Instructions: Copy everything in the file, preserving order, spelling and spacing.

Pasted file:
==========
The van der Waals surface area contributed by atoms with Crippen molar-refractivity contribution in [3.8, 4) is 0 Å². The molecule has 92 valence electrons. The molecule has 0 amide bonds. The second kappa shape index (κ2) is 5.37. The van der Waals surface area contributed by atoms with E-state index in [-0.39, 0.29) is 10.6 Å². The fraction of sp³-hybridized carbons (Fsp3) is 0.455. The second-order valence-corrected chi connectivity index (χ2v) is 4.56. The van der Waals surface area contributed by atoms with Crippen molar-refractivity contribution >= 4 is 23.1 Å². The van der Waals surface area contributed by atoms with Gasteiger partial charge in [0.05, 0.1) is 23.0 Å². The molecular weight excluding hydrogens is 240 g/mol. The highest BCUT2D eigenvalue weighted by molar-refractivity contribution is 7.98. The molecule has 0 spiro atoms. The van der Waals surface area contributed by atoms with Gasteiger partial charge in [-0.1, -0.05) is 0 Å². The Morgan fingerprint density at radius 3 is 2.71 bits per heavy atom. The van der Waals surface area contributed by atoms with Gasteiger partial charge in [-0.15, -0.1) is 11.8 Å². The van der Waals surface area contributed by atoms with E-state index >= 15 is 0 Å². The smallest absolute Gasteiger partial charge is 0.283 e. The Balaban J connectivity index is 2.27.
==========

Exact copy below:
The van der Waals surface area contributed by atoms with Crippen molar-refractivity contribution in [3.8, 4) is 0 Å². The molecule has 92 valence electrons. The molecule has 0 amide bonds. The second kappa shape index (κ2) is 5.37. The van der Waals surface area contributed by atoms with E-state index in [-0.39, 0.29) is 10.6 Å². The fraction of sp³-hybridized carbons (Fsp3) is 0.455. The second-order valence-corrected chi connectivity index (χ2v) is 4.56. The van der Waals surface area contributed by atoms with Crippen molar-refractivity contribution >= 4 is 23.1 Å². The van der Waals surface area contributed by atoms with Gasteiger partial charge in [0.05, 0.1) is 23.0 Å². The molecular weight excluding hydrogens is 240 g/mol. The highest BCUT2D eigenvalue weighted by molar-refractivity contribution is 7.98. The molecule has 0 spiro atoms. The van der Waals surface area contributed by atoms with Gasteiger partial charge in [-0.1, -0.05) is 0 Å². The Morgan fingerprint density at radius 3 is 2.71 bits per heavy atom. The van der Waals surface area contributed by atoms with Gasteiger partial charge in [-0.15, -0.1) is 11.8 Å². The van der Waals surface area contributed by atoms with E-state index >= 15 is 0 Å². The smallest absolute Gasteiger partial charge is 0.283 e. The Balaban J connectivity index is 2.27.